The meaning of ‘good leadership’ has changed dramatically when it comes to project management.
The old-fashioned authoritarian style of leadership is no longer effective in Australian organisations today. Instead, project managers need to have a wide range of skills to be successful, including emotional intelligence and the ability to foster cultural diversity within a team dynamic.
“It’s important to realise that projects are delivered through people,” says RMIT’s Associate Professor Christina Scott-Young. “Our degree not only gives students the process management and technical skills they need but also focuses on people-management skills, too.”
Why is good leadership important in project management?
In 2022, project managers need to be skilled in emotional intelligence and fostering cultural diversity.
What does this mean? It means that to succeed as a leader, you need to know how to balance the needs of your team with things like their background, cultural beliefs, life experiences and values.
“Now more than ever, the younger generations want leaders who are caring and empathic. They want leaders who value them as people rather than seeing them as human resources to be pushed around,” says Associate Professor Scott-Young.
So, what does this look like in practice? Here are some real-life examples.
A large complex project with lots of stakeholders is one example where a project manager needs high emotional intelligence.
The ability to understand and empathise with the team’s situation, while also managing their own emotions in a constructive way, are crucial skills for project managers. It allows them to:
- remain calm and positive during difficult times
- encourage and motivate team members
- address any conflicts that may arise
- make decisions that are in the best interests of the project
- see the bigger picture and work towards long-term goals
“It's really important to be able to have emotional intelligence, which means recognising our own emotions and being able to manage them,” says Associate Professor Scott-Young.
“Only then can we identify emotions in our team or other stakeholders. Before we can move into a rational problem-solving mode, project managers have to switch into listening mode and hear those emotions out.”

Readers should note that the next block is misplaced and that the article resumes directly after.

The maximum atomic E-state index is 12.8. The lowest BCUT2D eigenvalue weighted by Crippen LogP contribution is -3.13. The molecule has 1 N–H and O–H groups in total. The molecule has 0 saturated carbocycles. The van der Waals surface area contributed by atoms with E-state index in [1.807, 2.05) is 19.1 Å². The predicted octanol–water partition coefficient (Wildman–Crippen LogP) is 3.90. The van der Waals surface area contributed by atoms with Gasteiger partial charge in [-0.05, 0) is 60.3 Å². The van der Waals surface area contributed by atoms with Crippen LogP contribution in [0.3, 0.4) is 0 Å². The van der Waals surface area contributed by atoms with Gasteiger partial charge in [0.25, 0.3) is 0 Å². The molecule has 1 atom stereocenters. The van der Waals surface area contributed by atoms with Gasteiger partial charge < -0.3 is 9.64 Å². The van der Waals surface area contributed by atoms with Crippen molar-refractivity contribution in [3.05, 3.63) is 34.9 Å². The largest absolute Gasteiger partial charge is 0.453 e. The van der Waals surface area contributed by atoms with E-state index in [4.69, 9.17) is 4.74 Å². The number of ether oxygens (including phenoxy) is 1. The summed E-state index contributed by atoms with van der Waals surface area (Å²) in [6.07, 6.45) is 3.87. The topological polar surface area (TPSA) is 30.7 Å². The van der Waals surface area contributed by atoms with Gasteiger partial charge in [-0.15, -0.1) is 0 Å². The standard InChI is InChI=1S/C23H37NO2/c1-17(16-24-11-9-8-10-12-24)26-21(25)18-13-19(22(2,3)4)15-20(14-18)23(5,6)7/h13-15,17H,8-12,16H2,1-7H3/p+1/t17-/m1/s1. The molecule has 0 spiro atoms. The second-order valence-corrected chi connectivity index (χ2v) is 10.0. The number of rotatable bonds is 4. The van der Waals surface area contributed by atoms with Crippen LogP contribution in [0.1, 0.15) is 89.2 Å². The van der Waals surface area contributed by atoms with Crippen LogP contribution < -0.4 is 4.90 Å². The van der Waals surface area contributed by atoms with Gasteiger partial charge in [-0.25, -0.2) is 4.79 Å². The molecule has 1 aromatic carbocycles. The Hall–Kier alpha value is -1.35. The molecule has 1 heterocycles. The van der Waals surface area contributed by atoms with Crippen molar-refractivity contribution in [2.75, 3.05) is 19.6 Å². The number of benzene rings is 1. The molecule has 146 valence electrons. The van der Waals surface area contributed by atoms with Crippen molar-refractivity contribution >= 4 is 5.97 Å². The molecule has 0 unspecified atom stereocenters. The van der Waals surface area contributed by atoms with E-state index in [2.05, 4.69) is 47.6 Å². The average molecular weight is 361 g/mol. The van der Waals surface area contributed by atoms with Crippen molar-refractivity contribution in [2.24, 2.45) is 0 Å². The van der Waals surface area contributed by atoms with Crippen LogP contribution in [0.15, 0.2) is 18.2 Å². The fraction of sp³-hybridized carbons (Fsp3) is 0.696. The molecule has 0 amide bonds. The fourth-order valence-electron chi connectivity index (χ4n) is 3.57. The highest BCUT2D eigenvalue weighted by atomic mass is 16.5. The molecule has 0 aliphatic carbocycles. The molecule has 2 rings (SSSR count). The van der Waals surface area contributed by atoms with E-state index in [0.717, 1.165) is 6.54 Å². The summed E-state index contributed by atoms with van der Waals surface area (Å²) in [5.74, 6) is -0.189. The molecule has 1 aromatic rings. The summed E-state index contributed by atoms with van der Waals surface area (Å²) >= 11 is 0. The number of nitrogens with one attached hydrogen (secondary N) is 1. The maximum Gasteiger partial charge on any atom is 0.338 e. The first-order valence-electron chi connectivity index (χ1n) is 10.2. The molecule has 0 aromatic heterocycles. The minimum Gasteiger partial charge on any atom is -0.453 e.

If you have a multicultural team, it’s possible that some employees are used to a more hierarchical work environment, while others have come from a more collectivist culture.
As their leader, it's your job to manage them all in a way that works for everyone and meets the project’s goals. You need to:
- set clear expectations for and communicate effectively with all team members
- be aware and respectful of cultural norms and sensitivities
- encourage open communication and collaboration among team members
- be adept at conflict resolution
- foster a positive and productive work environment
“We have people from multiple cultures studying our degrees at RMIT,” Associate Professor Scott-Young observes.
“I regularly teach people from Middle Eastern countries, India, China, Malaysia, Latin America and Europe. We have a wonderful diversity of people in our classes, both living in Australia and often studying remotely from overseas. Working in teams, our students get a lot of real-world experience dealing with cultural differences.”
Formal training in project management helps you develop the skills you need to succeed as a leader.
“Our students learn in class how to manage project teams and have opportunities to lead teams and work collaboratively with others,” says Associate Professor Scott-Young.
And when you invest in developing your leadership skills, you're not only benefiting yourself – you're benefiting your whole team.
Project management can be a challenging field, but with the right leadership skills in place, teams can overcome any obstacle.
Learn how to lead and inspire your team to get the best results
According to the Project Management Institute, "Project managers who are PMP®-Certified earn 20 [per cent] more than their counterparts without one."
Formalising your experience with a postgraduate degree also allows you to develop the technical skills required to lead a team effectively. But as we know, it's not just about the technical skills – soft skills are critical for today’s leaders in project management.
These skills are important as they will help you to:
Understand and empathise with team members
An ability to understand and empathise with team members is critical for leaders in project management. Drawing from their experience in emotional intelligence, leaders must understand the needs and motivations of their team, which is essential for successful project completion.
Value people as highly as processes
While simplifying project procedures where you can is always a good idea, managing people effectively entails improved effective relationship skills, which are key to organisational success in today's information age.
Instead of cutting corners to save a few dollars here and there, the best project managers are now spending time upskilling their team and transferring critical knowledge.